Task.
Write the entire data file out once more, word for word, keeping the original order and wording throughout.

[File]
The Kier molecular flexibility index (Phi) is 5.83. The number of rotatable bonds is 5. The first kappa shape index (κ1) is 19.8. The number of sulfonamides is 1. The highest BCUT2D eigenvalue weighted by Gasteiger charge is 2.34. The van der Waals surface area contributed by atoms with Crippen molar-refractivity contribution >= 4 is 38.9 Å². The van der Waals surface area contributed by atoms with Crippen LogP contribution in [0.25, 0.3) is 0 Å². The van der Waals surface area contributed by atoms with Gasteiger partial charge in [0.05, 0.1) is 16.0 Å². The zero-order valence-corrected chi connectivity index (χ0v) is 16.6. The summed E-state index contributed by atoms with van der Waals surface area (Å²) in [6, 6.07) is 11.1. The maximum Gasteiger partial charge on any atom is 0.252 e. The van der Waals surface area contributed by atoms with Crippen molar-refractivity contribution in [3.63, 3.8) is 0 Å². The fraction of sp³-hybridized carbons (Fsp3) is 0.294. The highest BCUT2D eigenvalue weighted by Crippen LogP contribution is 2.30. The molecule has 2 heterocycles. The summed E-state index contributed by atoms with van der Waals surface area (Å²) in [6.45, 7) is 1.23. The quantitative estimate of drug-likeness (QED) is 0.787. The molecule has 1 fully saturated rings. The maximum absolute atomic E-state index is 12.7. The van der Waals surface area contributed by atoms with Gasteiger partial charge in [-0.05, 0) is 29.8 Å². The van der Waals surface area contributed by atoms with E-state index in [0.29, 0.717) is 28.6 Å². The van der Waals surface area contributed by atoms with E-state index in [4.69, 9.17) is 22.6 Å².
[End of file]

The Kier molecular flexibility index (Phi) is 5.83. The number of rotatable bonds is 5. The first kappa shape index (κ1) is 19.8. The number of sulfonamides is 1. The highest BCUT2D eigenvalue weighted by Gasteiger charge is 2.34. The van der Waals surface area contributed by atoms with Crippen molar-refractivity contribution >= 4 is 38.9 Å². The van der Waals surface area contributed by atoms with Crippen LogP contribution in [0.25, 0.3) is 0 Å². The van der Waals surface area contributed by atoms with Gasteiger partial charge in [0.05, 0.1) is 16.0 Å². The zero-order valence-corrected chi connectivity index (χ0v) is 16.6. The summed E-state index contributed by atoms with van der Waals surface area (Å²) in [6, 6.07) is 11.1. The maximum Gasteiger partial charge on any atom is 0.252 e. The van der Waals surface area contributed by atoms with Crippen molar-refractivity contribution in [3.63, 3.8) is 0 Å². The fraction of sp³-hybridized carbons (Fsp3) is 0.294. The highest BCUT2D eigenvalue weighted by Crippen LogP contribution is 2.30. The molecule has 2 heterocycles. The summed E-state index contributed by atoms with van der Waals surface area (Å²) in [6.45, 7) is 1.23. The quantitative estimate of drug-likeness (QED) is 0.787. The molecule has 1 fully saturated rings. The maximum absolute atomic E-state index is 12.7. The van der Waals surface area contributed by atoms with Gasteiger partial charge in [-0.05, 0) is 29.8 Å². The van der Waals surface area contributed by atoms with E-state index in [0.29, 0.717) is 28.6 Å². The van der Waals surface area contributed by atoms with E-state index in [4.69, 9.17) is 22.6 Å².